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Running Fedora 28 with Apache server and in /var/www/html having Laravel app. Apache is running under user apache. I'm starting the app with my current user, but getting Access denied for the laravel.log file in the app. Tried many different solutions on the web, changing mode to 777, changing owner, group, but none of them actually worked. There was a comment, stating that this is the default installation in Fedora for the test page and I have to create different virtual directory for my app with different user attached to the apache group. What is the right and working way of doing that?

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  • How are you starting the app? Are you using php artisan serve as a user directly from the /var/www/html directory? Or are you using the default index.php via Apache? – Mr Shunz Sep 4 '18 at 9:38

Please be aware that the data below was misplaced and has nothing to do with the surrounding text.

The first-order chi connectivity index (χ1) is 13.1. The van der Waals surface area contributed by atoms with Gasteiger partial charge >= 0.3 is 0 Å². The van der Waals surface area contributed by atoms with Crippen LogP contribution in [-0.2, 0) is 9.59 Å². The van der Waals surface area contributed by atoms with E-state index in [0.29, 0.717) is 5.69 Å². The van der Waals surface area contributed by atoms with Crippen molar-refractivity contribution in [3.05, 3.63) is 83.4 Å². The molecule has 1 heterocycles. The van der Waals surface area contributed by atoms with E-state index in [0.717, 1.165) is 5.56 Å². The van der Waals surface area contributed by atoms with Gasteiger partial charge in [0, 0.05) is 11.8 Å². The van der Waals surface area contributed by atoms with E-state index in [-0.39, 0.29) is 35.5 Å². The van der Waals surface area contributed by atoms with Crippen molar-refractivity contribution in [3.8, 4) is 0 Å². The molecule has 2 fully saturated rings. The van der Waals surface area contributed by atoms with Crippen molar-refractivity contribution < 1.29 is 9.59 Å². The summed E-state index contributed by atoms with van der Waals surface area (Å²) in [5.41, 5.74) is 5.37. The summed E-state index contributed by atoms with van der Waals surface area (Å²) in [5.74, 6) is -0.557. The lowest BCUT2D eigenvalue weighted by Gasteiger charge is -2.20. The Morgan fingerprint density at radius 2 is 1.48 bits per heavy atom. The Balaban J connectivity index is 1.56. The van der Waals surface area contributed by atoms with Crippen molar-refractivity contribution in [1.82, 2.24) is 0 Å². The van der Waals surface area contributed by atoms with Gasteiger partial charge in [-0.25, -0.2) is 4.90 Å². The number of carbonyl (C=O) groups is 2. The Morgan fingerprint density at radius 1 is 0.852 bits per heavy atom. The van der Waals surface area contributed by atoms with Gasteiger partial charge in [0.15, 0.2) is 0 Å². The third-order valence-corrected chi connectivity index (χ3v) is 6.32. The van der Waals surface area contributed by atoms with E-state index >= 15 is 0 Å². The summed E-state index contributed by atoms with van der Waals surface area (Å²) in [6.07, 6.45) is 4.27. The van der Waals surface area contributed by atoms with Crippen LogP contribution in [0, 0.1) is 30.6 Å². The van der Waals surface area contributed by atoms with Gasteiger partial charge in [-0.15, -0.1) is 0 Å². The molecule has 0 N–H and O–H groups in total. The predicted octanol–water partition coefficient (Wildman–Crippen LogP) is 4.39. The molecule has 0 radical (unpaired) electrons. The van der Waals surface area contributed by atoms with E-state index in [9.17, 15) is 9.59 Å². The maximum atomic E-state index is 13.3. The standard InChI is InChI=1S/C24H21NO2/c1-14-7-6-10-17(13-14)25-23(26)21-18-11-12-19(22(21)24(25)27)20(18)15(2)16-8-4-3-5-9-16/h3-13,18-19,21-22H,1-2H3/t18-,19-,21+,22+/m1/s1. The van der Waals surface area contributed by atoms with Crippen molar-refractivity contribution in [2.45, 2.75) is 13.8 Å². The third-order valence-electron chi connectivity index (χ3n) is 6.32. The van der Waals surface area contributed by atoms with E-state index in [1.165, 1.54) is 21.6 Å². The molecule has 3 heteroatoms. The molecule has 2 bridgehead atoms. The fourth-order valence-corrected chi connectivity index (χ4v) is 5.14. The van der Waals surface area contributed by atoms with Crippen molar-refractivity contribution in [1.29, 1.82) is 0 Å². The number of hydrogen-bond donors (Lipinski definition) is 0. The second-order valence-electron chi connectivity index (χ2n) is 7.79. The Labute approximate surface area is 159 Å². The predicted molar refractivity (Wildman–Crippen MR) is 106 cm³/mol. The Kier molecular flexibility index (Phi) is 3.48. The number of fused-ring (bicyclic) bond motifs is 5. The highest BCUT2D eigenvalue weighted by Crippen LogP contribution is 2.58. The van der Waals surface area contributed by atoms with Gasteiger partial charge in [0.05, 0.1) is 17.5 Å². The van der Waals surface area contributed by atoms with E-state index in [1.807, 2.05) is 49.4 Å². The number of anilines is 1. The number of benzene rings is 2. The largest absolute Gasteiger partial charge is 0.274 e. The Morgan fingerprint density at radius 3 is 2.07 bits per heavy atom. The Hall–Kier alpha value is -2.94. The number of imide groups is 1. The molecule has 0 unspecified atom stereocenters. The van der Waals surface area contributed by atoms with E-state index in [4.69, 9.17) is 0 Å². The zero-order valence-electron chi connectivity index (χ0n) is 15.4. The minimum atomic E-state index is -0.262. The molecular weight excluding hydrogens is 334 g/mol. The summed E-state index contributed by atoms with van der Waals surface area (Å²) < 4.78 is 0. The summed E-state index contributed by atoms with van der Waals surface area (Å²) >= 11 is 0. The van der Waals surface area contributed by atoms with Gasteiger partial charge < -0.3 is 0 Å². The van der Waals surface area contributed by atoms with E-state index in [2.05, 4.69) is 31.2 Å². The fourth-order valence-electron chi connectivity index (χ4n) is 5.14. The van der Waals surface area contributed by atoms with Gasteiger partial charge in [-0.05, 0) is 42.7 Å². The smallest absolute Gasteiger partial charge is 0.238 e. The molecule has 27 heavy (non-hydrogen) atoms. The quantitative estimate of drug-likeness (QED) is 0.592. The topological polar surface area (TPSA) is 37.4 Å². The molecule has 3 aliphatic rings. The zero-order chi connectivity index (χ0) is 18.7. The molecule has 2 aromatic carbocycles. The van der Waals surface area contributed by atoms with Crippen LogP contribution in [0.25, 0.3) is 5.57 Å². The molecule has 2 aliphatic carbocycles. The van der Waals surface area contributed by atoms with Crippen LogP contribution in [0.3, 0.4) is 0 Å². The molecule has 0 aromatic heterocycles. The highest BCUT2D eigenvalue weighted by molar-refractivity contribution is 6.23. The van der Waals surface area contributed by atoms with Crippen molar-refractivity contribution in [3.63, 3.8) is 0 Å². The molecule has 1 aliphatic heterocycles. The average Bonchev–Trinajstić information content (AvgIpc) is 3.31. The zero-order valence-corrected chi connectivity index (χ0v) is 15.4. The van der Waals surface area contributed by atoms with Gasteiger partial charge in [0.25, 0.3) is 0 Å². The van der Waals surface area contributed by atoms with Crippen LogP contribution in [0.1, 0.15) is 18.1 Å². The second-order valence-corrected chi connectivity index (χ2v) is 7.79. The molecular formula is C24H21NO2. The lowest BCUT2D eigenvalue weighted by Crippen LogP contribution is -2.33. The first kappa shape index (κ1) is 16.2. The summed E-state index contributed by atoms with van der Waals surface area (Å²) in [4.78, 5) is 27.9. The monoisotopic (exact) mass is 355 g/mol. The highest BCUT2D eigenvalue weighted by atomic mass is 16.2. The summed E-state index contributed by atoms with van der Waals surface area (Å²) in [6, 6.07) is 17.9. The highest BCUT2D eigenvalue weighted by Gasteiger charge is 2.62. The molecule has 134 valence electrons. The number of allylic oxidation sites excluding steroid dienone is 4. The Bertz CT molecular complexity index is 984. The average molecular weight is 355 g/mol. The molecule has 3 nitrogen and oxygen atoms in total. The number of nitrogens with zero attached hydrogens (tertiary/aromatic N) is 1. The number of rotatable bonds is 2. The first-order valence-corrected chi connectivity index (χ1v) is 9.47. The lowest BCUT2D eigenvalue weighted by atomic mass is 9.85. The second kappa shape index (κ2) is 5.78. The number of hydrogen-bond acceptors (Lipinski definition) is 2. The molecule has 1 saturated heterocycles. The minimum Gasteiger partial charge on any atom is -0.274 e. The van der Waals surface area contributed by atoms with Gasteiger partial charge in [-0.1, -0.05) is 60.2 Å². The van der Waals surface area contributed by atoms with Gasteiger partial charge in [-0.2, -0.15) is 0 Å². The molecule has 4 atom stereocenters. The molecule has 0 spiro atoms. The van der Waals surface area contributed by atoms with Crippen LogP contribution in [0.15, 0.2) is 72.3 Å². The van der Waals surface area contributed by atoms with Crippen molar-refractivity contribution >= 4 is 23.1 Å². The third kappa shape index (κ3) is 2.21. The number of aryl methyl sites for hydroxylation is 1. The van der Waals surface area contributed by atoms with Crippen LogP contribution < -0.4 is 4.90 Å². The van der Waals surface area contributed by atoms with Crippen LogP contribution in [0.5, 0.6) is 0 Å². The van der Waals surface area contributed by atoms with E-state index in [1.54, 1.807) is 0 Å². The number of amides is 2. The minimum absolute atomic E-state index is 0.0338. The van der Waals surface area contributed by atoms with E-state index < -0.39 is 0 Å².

• Starting via php artisan serve as a user. – worldwildwebdev Sep 4 '18 at 9:43
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As per your comment, starting a Laravel App directly with php artisan serve with a non privileged user from a system directory (as /var/www/html is) creates a lot of permission problems.

Looks like you already have Apache installed, and deployed your application to the default web root.

The easiest step should be to make sure you have mod_php installed on your system, checking if Apache configuration has the correct DirectoryIndex (something like DirectoryIndex index.html index.cgi index.php) and then just point your browser to your server IP/name without using php artisan serve (let Apache do its thing ;) ).

If you instead would like to continue using php artisan serve, as an alternative, you can deploy the application to a subdirectory of your home directory (for example, /home/youruser/my_app), then you can use php artisan serve and have the correct permissions (as your user owns all the directories and files under your home).

Obviously, in this case you cannot use a privileged port like 80 or 443 as in the previous case (IIRC php artisan serve uses port 8000 by default).

So, using Apache+PHP you can reach your app via http://my_app/, while with the "artisan" method you'll reach it with something like http://my_app:8000/.

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  • I went with php artisan serve and working like charm. Thank you. – worldwildwebdev Sep 5 '18 at 8:37

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